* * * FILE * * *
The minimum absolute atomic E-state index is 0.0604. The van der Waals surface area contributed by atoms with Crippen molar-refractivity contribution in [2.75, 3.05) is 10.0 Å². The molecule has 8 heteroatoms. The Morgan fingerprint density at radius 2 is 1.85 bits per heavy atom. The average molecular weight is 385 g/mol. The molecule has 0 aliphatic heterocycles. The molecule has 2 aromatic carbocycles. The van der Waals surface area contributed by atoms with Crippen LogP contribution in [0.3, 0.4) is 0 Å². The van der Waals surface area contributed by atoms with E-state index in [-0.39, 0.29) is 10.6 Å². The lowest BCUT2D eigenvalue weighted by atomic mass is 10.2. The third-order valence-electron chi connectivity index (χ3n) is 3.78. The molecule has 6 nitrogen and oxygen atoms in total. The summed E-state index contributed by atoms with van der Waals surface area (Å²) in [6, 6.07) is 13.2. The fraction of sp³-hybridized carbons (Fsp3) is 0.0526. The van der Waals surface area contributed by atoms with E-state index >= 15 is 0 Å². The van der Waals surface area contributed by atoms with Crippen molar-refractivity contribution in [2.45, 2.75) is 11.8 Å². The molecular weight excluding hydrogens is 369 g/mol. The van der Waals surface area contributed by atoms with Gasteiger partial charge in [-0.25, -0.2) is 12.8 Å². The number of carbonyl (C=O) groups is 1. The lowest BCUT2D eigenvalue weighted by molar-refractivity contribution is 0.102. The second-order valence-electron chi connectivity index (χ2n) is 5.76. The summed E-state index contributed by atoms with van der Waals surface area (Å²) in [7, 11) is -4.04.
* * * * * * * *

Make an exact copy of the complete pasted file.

The minimum absolute atomic E-state index is 0.0604. The van der Waals surface area contributed by atoms with Crippen molar-refractivity contribution in [2.75, 3.05) is 10.0 Å². The molecule has 8 heteroatoms. The Morgan fingerprint density at radius 2 is 1.85 bits per heavy atom. The average molecular weight is 385 g/mol. The molecule has 0 aliphatic heterocycles. The molecule has 2 aromatic carbocycles. The van der Waals surface area contributed by atoms with Crippen LogP contribution in [0.3, 0.4) is 0 Å². The van der Waals surface area contributed by atoms with E-state index in [-0.39, 0.29) is 10.6 Å². The lowest BCUT2D eigenvalue weighted by atomic mass is 10.2. The third-order valence-electron chi connectivity index (χ3n) is 3.78. The molecule has 6 nitrogen and oxygen atoms in total. The summed E-state index contributed by atoms with van der Waals surface area (Å²) in [6, 6.07) is 13.2. The fraction of sp³-hybridized carbons (Fsp3) is 0.0526. The van der Waals surface area contributed by atoms with E-state index >= 15 is 0 Å². The van der Waals surface area contributed by atoms with Crippen molar-refractivity contribution in [2.45, 2.75) is 11.8 Å². The molecular weight excluding hydrogens is 369 g/mol. The van der Waals surface area contributed by atoms with Gasteiger partial charge in [-0.25, -0.2) is 12.8 Å². The number of carbonyl (C=O) groups is 1. The lowest BCUT2D eigenvalue weighted by molar-refractivity contribution is 0.102. The second-order valence-electron chi connectivity index (χ2n) is 5.76. The summed E-state index contributed by atoms with van der Waals surface area (Å²) in [7, 11) is -4.04.